As Rachel suggests, I think you only need a couple of sentences either way to square the circle here. Perhaps Foster enjoyed the ambiguity of not definitively settling it but in this case the ambiguity leads to two not entirely satisfying choices for the reader.

    Perhaps some of you could help me out with another question I had: how to there bodies work? If you stab them or skin them, they don’t die, only a blow to the head is fatal. Why? I thought at first maybe their bodies were actually part of the mask (which could explain some of the male/female stuff) but that doesn’t seem supported by the end of the text. Also, why does the Queen need them to be periodically skinned? It doesn’t seem to fit her basic requirement for her hive to be kept active. Does this explicitly parallel something in the insect world? It states that they make the yellow murder masks from the skin they flay but why? And if the masks determine mental state why is the narrator so meek at the beginning when they put on the murder mask?

    I was also slightly unconvinced by the ending. Obviously it is nice that the narrator wasn’t magically able to overthrow the tyranny of the queen but is simple psychopathy a response?

  11. If you stab them or skin them, they don’t die, only a blow to the head is fatal. Why?

    I assumed the masks provided extreme regenerative nanotech (or equivalent).

    The purpose of the skinning, I’m not sure. Maybe just to keep everyone from getting too happy.

    I was thrown by the ending at first, but I like it on reflection. To me it’s a rejection not just of an easy revolution, but of the preceding idea, that you could be woken up from a living dream and understand the situation you find yourself it. I think the narrator just completely lacks the psychological tools necessary to deal with his true situation, and in the absence of Pena has no way of gaining those tools.

  12. Rachel: Any of that would work for me. I just needed an explanation.

    Athena: Why not ask the author to state her premises?

    Are we asking for the story to remove its mask? My frustrations with the story were quite similar, but I think the piece works to the extent that multiple explanations are almost valid; that collapsing the options would undermine it.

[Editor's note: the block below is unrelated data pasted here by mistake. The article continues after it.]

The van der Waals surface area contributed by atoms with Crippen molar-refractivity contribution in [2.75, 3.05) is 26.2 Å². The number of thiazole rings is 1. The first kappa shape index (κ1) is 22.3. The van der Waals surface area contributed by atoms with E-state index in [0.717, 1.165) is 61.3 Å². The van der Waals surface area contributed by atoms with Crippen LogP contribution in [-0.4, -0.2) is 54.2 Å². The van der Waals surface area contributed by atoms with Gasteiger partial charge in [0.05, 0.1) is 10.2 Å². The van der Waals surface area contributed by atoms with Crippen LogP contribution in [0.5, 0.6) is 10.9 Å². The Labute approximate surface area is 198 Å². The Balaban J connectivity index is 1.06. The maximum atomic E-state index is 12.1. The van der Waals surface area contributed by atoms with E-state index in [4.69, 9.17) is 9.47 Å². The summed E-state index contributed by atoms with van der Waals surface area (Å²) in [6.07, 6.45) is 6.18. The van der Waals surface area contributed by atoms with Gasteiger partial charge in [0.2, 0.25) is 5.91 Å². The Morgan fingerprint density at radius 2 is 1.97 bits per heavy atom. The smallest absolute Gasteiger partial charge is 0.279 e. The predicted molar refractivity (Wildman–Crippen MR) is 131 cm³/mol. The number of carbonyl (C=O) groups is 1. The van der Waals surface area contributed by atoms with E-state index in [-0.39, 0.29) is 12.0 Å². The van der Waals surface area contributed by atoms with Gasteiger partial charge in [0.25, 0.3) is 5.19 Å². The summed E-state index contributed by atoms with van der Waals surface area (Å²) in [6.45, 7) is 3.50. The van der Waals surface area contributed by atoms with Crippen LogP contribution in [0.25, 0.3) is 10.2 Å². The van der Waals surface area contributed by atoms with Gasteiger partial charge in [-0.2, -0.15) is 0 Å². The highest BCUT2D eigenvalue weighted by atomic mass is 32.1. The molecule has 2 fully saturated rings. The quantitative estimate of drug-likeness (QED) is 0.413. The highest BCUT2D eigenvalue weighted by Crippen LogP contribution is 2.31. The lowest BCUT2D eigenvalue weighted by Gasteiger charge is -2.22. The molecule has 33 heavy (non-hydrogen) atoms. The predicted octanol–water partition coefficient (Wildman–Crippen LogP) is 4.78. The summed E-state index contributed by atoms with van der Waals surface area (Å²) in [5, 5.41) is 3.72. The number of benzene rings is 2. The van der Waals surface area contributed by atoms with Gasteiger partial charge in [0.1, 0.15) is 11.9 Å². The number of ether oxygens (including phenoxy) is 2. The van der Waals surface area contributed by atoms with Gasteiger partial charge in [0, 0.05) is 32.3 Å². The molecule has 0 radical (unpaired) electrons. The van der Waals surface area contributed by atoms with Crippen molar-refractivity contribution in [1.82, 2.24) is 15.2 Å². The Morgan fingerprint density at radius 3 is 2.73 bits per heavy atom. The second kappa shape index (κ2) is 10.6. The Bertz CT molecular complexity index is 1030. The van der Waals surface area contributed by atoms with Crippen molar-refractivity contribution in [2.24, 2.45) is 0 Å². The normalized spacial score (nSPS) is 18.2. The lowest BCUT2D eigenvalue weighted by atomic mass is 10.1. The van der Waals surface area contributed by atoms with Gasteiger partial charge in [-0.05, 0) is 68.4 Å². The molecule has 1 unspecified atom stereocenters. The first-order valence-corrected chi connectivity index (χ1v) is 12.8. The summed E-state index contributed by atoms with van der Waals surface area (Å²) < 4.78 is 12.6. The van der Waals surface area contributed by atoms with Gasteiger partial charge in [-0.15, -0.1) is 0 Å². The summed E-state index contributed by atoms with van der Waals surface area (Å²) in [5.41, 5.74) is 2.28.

13. I personally find backstories fascinating. They give details and dimensions that had to be pruned from the story proper for the sake of style and narrative flow.

    To have the author state her premises doesn’t mean that everything becomes obvious or collapses into a single explanation.

    Plenty of fun — and food for thought as well — in that.

  14. Postscript: Spinning theories about a story is like spinning theories in science without ever trying to distinguish between them with experiments. The discussion is a pleasure; so is (re)reading the story with the alternatives in mind. But in the end, the author did have something specifically in mind. And, to me at least, it’s important to know what it is.

  15. Enjoyed this. Like several others in the thread, I could have done with a line or two to explain why the Queen lighted upon this socially- and gender-stratified social model – it’s entirely plausible that she had encountered creatures with a similar social organisation to our own, just as we are aware of the principles of hives, but I need to go outside the story to reach that conclusion.

    I, too, read them as non-human hive creatures; they may be actually humanoid, as well, although given how seriously the masks distort their perceptions (such that they appear different from one day to the next) it’s hard to be sure. (That said, Pena’s comments that the narrator will learn to read facial expressions “instinctively” suggests more mobile faces than I associate with the average insect!)

    I’m also inclined to think that under their masks the Consorts are all male, whatever that means in this society; their role prior to taking on the masks is explicitly one of sexual reproduction with the Queen. The Queen develops the masks in order to give her Consorts something to do when her technology has developed to the point that she is “no longer chained by the dictates of perpetual reproduction”, and thus doesn’t summon them to mate anymore. (Presumably the gendarmes, her “soldiers”, are/were drones.) The masks give the Consorts new gender identities, and the narratives to go with them (pursuer and pursued, generally); the “Queen’s Honey” makes them respond to each other physically within the terms of these constructed narratives.